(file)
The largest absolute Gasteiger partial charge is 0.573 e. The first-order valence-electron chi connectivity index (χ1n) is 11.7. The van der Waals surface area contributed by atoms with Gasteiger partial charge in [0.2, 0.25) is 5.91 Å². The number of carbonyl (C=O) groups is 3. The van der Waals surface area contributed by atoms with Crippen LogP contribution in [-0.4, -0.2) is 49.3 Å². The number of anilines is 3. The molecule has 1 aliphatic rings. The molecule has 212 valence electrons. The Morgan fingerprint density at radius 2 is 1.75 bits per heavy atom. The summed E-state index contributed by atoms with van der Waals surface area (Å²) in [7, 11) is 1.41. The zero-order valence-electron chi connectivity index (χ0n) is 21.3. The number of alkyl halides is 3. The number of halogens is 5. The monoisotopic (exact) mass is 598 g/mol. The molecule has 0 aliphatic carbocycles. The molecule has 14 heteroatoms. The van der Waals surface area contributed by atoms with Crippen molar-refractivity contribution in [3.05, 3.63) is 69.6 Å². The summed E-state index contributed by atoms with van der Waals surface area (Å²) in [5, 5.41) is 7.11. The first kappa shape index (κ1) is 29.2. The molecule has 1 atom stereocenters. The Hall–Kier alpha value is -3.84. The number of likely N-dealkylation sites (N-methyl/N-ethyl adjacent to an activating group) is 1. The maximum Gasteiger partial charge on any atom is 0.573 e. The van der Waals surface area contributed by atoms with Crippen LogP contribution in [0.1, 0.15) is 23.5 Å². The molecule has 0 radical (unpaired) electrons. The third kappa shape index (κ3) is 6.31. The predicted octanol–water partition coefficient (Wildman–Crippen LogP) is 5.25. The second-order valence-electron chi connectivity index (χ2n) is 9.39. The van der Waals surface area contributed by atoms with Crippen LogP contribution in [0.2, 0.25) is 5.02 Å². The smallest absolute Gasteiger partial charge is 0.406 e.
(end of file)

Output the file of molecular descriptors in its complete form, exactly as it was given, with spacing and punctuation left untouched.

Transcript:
The largest absolute Gasteiger partial charge is 0.573 e. The first-order valence-electron chi connectivity index (χ1n) is 11.7. The van der Waals surface area contributed by atoms with Gasteiger partial charge in [0.2, 0.25) is 5.91 Å². The number of carbonyl (C=O) groups is 3. The van der Waals surface area contributed by atoms with Crippen LogP contribution in [-0.4, -0.2) is 49.3 Å². The number of anilines is 3. The molecule has 1 aliphatic rings. The molecule has 212 valence electrons. The Morgan fingerprint density at radius 2 is 1.75 bits per heavy atom. The summed E-state index contributed by atoms with van der Waals surface area (Å²) in [7, 11) is 1.41. The zero-order valence-electron chi connectivity index (χ0n) is 21.3. The number of alkyl halides is 3. The number of halogens is 5. The monoisotopic (exact) mass is 598 g/mol. The molecule has 0 aliphatic carbocycles. The molecule has 14 heteroatoms. The van der Waals surface area contributed by atoms with Crippen molar-refractivity contribution in [3.05, 3.63) is 69.6 Å². The summed E-state index contributed by atoms with van der Waals surface area (Å²) in [5, 5.41) is 7.11. The first kappa shape index (κ1) is 29.2. The molecule has 1 atom stereocenters. The Hall–Kier alpha value is -3.84. The number of likely N-dealkylation sites (N-methyl/N-ethyl adjacent to an activating group) is 1. The maximum Gasteiger partial charge on any atom is 0.573 e. The van der Waals surface area contributed by atoms with Crippen LogP contribution in [0.1, 0.15) is 23.5 Å². The molecule has 0 radical (unpaired) electrons. The third kappa shape index (κ3) is 6.31. The predicted octanol–water partition coefficient (Wildman–Crippen LogP) is 5.25. The second-order valence-electron chi connectivity index (χ2n) is 9.39. The van der Waals surface area contributed by atoms with Crippen LogP contribution in [0.2, 0.25) is 5.02 Å². The smallest absolute Gasteiger partial charge is 0.406 e.